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Wireless operators and their equipment suppliers will be praying for steady data service uptake in 2003
January 2, 2003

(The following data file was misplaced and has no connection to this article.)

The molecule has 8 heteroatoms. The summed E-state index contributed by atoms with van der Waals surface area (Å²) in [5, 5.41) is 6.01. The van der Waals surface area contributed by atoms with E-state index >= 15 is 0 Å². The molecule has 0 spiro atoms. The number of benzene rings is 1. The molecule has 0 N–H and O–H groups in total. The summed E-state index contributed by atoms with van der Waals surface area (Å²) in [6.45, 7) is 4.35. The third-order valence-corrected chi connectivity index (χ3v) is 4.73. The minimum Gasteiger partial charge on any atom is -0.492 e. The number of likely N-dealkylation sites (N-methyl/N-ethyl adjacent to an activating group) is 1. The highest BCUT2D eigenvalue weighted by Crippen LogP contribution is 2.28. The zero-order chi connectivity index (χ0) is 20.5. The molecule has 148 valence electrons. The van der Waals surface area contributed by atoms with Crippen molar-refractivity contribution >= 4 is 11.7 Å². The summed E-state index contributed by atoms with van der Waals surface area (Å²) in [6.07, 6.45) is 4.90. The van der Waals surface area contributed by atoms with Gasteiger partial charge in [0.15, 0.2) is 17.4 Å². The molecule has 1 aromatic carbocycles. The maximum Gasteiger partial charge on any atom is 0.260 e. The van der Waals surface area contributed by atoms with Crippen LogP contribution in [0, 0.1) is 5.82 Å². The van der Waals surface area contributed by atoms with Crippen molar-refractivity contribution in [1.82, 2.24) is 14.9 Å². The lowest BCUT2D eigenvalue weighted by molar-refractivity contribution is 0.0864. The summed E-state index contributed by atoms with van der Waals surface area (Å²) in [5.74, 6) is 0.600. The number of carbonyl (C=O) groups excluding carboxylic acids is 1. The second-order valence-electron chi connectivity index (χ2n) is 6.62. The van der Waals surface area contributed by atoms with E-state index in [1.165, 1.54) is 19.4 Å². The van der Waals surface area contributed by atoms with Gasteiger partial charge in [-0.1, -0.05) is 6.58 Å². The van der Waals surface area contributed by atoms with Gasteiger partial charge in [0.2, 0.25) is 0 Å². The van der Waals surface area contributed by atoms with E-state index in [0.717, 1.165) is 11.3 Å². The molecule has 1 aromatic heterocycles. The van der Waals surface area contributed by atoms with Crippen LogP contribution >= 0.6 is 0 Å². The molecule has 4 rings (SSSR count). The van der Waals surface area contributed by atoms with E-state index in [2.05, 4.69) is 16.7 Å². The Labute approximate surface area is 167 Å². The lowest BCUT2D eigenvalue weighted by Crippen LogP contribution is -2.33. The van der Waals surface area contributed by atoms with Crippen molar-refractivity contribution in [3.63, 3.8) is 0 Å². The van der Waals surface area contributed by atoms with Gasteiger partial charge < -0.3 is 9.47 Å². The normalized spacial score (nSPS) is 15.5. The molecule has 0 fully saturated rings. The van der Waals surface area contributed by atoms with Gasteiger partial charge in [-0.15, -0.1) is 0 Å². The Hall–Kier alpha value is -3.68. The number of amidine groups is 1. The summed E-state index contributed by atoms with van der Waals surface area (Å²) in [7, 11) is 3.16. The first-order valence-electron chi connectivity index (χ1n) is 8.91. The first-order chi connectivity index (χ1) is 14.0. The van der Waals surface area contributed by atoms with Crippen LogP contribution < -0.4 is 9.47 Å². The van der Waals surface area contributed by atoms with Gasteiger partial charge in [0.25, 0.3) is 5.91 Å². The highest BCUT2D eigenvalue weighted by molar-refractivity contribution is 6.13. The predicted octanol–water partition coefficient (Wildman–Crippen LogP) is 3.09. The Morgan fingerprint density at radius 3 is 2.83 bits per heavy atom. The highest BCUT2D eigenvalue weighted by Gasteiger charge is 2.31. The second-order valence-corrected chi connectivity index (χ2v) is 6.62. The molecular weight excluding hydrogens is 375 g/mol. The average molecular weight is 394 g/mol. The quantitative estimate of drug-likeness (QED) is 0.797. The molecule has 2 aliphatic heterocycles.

Let's start 2003 by wishing "Happy New Year" to everyone, and follow that up by hoping this will be a year of prosperity. We all need it.None need it more than the mobile operators of the world. They will be crossing their fingers, their legs, and anything else they can possibly manage, in the hope that investments made in the past year will result in new handset sales and the subsequent use of the new services, particularly picture messaging, enabled by those devices. And the software and hardware firms will be equally keen to see signs of success. Without it they're not going to see much action from system upgrades and extensions.While picture messaging, and indeed the transfer of video clips from phone to phone, may be nothing new in Japan and Korea, it is in its infancy in Europe – and nonexistent in North America, where simple text messaging has proved a headache in 2002. In Europe in particular, 2003 needs to be the year in which the operators – and the suppliers of handsets, software, and messaging gateways – see signs that wireless subscribers will make the move from text to picture messaging. A lot is riding on this transition, and while no one is expecting the volume of picture messages sent to be more than a few hundred million in 2003 (outside Japan and Korea - see Picture Progress) what everyone is counting on is sequential growth, month on month – which will not only generate revenues for the operators but lead to greater sales of MMS-enabled handsets, as consumers seek to join the picture messaging community they see growing around themHundreds of millions of picture messages? If you think that sounds too high, consider this: In 2002, the number of text (SMS – short message service) messages sent was set to be 360 billion, according to the GSM Association. And rising!The danger for those carriers looking to additional cashflow and a return on their GPRS and messaging infrastructure investments is that not all the pieces of the picture messaging jigsaw might be in place soon enough to make 2003 a transitional year. I say GPRS because we are largely talking about GSM territories here. The networks' data capabilities are well tried and tested, and there is a growing range of camera phones in the shops (see Looking Sharp and Live!y and The Nokia 7650 Imaging Phone), as well as specific bundled services, such as the Live! services launched in multiple territories by Vodafone Group plc (NYSE: VOD), to attract the eager consumer (see Vodafone Goes Live!).The crucial element is the ability to send a picture message from a cameraphone to any other cameraphone, particularly within a country. And this is something that is only just starting to be possible, amazingly (see Europe Gets the Picture). All the operators in the U.K., for example, offer picture messaging services, yet subscribers can only send pictures to others on the same network, or to someone's email address. The carriers say the commercial deals that will open up the cross-operator messaging floodgates will be signed early this year, yet every day's delay is another day of potential revenue and growth wasted. The success of such services relies heavily on so-called "viral marketing" – one person telling his friends about a great service and encouraging them to "join the club." Such recommendations will not be made until the early adopters find they consistently get a successful "message sent" alert when they try and send a picture to other mobile devices. This is exactly how SMS became such a big business: The catalyst for that service was giving people the ability to send a message successfully to anyone else. So while the operators could benefit from some good fortune this year, they need to pull their fingers out and help themselves by forcing through the commercial deals that will trigger internetwork picture messaging, before they'll have any worthwhile statistics to boast about. If they screw up, they'll need more than luck when they face their investors and shareholders.— Ray Le Maistre, European Editor, Unstrung
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